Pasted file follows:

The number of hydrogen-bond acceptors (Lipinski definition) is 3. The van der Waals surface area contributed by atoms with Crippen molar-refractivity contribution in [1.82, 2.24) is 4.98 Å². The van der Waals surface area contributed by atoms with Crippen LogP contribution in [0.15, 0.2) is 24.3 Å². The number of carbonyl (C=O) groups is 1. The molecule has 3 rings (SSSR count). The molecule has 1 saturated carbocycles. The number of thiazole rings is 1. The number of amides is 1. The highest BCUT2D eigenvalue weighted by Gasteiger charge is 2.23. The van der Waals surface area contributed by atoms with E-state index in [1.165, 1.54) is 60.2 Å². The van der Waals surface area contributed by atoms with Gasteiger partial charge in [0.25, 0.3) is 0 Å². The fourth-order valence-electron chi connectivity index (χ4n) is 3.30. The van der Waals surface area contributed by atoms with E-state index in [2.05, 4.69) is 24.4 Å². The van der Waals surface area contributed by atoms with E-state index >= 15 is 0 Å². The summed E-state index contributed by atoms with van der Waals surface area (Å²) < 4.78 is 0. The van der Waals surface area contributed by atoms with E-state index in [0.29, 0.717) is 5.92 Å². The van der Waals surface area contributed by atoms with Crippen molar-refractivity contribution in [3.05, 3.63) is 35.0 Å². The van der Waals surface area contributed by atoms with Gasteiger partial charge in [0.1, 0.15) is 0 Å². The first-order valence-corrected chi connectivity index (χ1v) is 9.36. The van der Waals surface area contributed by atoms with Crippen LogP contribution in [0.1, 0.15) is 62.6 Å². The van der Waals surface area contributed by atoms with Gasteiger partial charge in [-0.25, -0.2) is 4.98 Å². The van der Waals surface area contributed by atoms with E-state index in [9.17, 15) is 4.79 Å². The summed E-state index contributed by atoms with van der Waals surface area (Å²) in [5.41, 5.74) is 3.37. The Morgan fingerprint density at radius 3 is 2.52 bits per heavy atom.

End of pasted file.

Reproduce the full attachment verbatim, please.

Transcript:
The number of hydrogen-bond acceptors (Lipinski definition) is 3. The van der Waals surface area contributed by atoms with Crippen molar-refractivity contribution in [1.82, 2.24) is 4.98 Å². The van der Waals surface area contributed by atoms with Crippen LogP contribution in [0.15, 0.2) is 24.3 Å². The number of carbonyl (C=O) groups is 1. The molecule has 3 rings (SSSR count). The molecule has 1 saturated carbocycles. The number of thiazole rings is 1. The number of amides is 1. The highest BCUT2D eigenvalue weighted by Gasteiger charge is 2.23. The van der Waals surface area contributed by atoms with E-state index in [1.165, 1.54) is 60.2 Å². The van der Waals surface area contributed by atoms with Gasteiger partial charge in [0.25, 0.3) is 0 Å². The fourth-order valence-electron chi connectivity index (χ4n) is 3.30. The van der Waals surface area contributed by atoms with E-state index in [2.05, 4.69) is 24.4 Å². The van der Waals surface area contributed by atoms with E-state index >= 15 is 0 Å². The summed E-state index contributed by atoms with van der Waals surface area (Å²) < 4.78 is 0. The van der Waals surface area contributed by atoms with E-state index in [0.29, 0.717) is 5.92 Å². The van der Waals surface area contributed by atoms with Crippen molar-refractivity contribution in [3.05, 3.63) is 35.0 Å². The van der Waals surface area contributed by atoms with Gasteiger partial charge in [0.1, 0.15) is 0 Å². The first-order valence-corrected chi connectivity index (χ1v) is 9.36. The van der Waals surface area contributed by atoms with Crippen LogP contribution in [0.1, 0.15) is 62.6 Å². The van der Waals surface area contributed by atoms with Gasteiger partial charge in [-0.25, -0.2) is 4.98 Å². The van der Waals surface area contributed by atoms with E-state index in [9.17, 15) is 4.79 Å². The summed E-state index contributed by atoms with van der Waals surface area (Å²) in [5.41, 5.74) is 3.37. The Morgan fingerprint density at radius 3 is 2.52 bits per heavy atom.